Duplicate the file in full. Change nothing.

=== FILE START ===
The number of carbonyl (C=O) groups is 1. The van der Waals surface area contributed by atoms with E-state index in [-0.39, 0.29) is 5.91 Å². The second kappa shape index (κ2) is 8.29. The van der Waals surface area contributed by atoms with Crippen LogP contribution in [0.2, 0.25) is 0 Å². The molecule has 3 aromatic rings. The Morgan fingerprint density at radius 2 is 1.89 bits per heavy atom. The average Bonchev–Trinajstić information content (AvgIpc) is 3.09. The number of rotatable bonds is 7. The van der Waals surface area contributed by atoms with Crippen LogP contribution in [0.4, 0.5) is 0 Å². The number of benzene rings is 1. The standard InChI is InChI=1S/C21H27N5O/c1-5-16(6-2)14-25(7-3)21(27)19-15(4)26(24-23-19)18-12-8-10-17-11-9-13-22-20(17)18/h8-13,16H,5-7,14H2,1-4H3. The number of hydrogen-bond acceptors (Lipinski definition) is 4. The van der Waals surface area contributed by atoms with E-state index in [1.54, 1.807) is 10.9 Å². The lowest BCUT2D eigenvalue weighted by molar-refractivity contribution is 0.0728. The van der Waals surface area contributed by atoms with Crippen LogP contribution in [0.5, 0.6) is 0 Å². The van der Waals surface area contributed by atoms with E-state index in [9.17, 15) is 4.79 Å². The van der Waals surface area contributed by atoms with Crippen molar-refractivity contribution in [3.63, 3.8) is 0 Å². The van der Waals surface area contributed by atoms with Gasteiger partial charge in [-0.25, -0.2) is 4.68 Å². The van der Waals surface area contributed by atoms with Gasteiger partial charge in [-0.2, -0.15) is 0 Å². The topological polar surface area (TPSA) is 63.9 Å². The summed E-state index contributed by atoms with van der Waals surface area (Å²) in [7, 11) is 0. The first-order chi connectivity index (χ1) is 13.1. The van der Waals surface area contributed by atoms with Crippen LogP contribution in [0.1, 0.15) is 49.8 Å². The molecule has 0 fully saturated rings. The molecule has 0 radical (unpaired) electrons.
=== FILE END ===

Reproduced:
The number of carbonyl (C=O) groups is 1. The van der Waals surface area contributed by atoms with E-state index in [-0.39, 0.29) is 5.91 Å². The second kappa shape index (κ2) is 8.29. The van der Waals surface area contributed by atoms with Crippen LogP contribution in [0.2, 0.25) is 0 Å². The molecule has 3 aromatic rings. The Morgan fingerprint density at radius 2 is 1.89 bits per heavy atom. The average Bonchev–Trinajstić information content (AvgIpc) is 3.09. The number of rotatable bonds is 7. The van der Waals surface area contributed by atoms with Crippen LogP contribution in [0.4, 0.5) is 0 Å². The number of benzene rings is 1. The standard InChI is InChI=1S/C21H27N5O/c1-5-16(6-2)14-25(7-3)21(27)19-15(4)26(24-23-19)18-12-8-10-17-11-9-13-22-20(17)18/h8-13,16H,5-7,14H2,1-4H3. The number of hydrogen-bond acceptors (Lipinski definition) is 4. The van der Waals surface area contributed by atoms with E-state index in [1.54, 1.807) is 10.9 Å². The lowest BCUT2D eigenvalue weighted by molar-refractivity contribution is 0.0728. The van der Waals surface area contributed by atoms with Crippen LogP contribution in [0.5, 0.6) is 0 Å². The van der Waals surface area contributed by atoms with E-state index in [9.17, 15) is 4.79 Å². The van der Waals surface area contributed by atoms with Crippen molar-refractivity contribution in [3.63, 3.8) is 0 Å². The van der Waals surface area contributed by atoms with Gasteiger partial charge in [-0.25, -0.2) is 4.68 Å². The van der Waals surface area contributed by atoms with Gasteiger partial charge in [-0.2, -0.15) is 0 Å². The topological polar surface area (TPSA) is 63.9 Å². The summed E-state index contributed by atoms with van der Waals surface area (Å²) in [7, 11) is 0. The first-order chi connectivity index (χ1) is 13.1. The van der Waals surface area contributed by atoms with Crippen LogP contribution in [0.1, 0.15) is 49.8 Å². The molecule has 0 fully saturated rings. The molecule has 0 radical (unpaired) electrons.